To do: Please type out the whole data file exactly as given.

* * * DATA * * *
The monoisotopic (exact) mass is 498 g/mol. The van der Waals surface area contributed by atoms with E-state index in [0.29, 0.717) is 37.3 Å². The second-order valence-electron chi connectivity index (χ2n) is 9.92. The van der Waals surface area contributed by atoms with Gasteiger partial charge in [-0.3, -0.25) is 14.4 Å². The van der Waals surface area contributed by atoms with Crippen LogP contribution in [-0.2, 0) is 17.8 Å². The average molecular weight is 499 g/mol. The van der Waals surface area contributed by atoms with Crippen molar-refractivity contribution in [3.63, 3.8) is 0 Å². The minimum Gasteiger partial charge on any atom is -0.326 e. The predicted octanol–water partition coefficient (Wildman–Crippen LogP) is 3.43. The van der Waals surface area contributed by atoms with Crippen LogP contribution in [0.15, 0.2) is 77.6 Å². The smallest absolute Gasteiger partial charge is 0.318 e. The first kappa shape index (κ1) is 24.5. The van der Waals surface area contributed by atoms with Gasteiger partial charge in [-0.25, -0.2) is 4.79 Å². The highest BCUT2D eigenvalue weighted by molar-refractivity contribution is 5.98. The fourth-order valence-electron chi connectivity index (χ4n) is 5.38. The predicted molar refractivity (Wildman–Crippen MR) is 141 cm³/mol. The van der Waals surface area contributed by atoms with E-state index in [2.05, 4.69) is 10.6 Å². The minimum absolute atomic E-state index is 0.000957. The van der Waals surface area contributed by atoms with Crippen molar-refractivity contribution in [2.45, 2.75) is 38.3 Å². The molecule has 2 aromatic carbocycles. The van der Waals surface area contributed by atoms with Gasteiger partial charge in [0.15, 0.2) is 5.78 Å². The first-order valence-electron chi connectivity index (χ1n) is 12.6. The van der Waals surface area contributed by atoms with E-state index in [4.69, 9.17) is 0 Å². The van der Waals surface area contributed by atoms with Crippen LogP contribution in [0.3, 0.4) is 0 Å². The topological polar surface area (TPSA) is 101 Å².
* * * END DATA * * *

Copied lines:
The monoisotopic (exact) mass is 498 g/mol. The van der Waals surface area contributed by atoms with E-state index in [0.29, 0.717) is 37.3 Å². The second-order valence-electron chi connectivity index (χ2n) is 9.92. The van der Waals surface area contributed by atoms with Gasteiger partial charge in [-0.3, -0.25) is 14.4 Å². The van der Waals surface area contributed by atoms with Crippen LogP contribution in [-0.2, 0) is 17.8 Å². The average molecular weight is 499 g/mol. The van der Waals surface area contributed by atoms with Crippen molar-refractivity contribution in [3.63, 3.8) is 0 Å². The minimum Gasteiger partial charge on any atom is -0.326 e. The predicted octanol–water partition coefficient (Wildman–Crippen LogP) is 3.43. The van der Waals surface area contributed by atoms with Crippen LogP contribution in [0.15, 0.2) is 77.6 Å². The smallest absolute Gasteiger partial charge is 0.318 e. The first kappa shape index (κ1) is 24.5. The van der Waals surface area contributed by atoms with Gasteiger partial charge in [-0.25, -0.2) is 4.79 Å². The highest BCUT2D eigenvalue weighted by molar-refractivity contribution is 5.98. The fourth-order valence-electron chi connectivity index (χ4n) is 5.38. The predicted molar refractivity (Wildman–Crippen MR) is 141 cm³/mol. The van der Waals surface area contributed by atoms with E-state index in [2.05, 4.69) is 10.6 Å². The minimum absolute atomic E-state index is 0.000957. The van der Waals surface area contributed by atoms with Crippen molar-refractivity contribution in [2.45, 2.75) is 38.3 Å². The molecule has 2 aromatic carbocycles. The van der Waals surface area contributed by atoms with Gasteiger partial charge in [0.15, 0.2) is 5.78 Å². The first-order valence-electron chi connectivity index (χ1n) is 12.6. The van der Waals surface area contributed by atoms with E-state index in [4.69, 9.17) is 0 Å². The van der Waals surface area contributed by atoms with Crippen LogP contribution in [0.3, 0.4) is 0 Å². The topological polar surface area (TPSA) is 101 Å².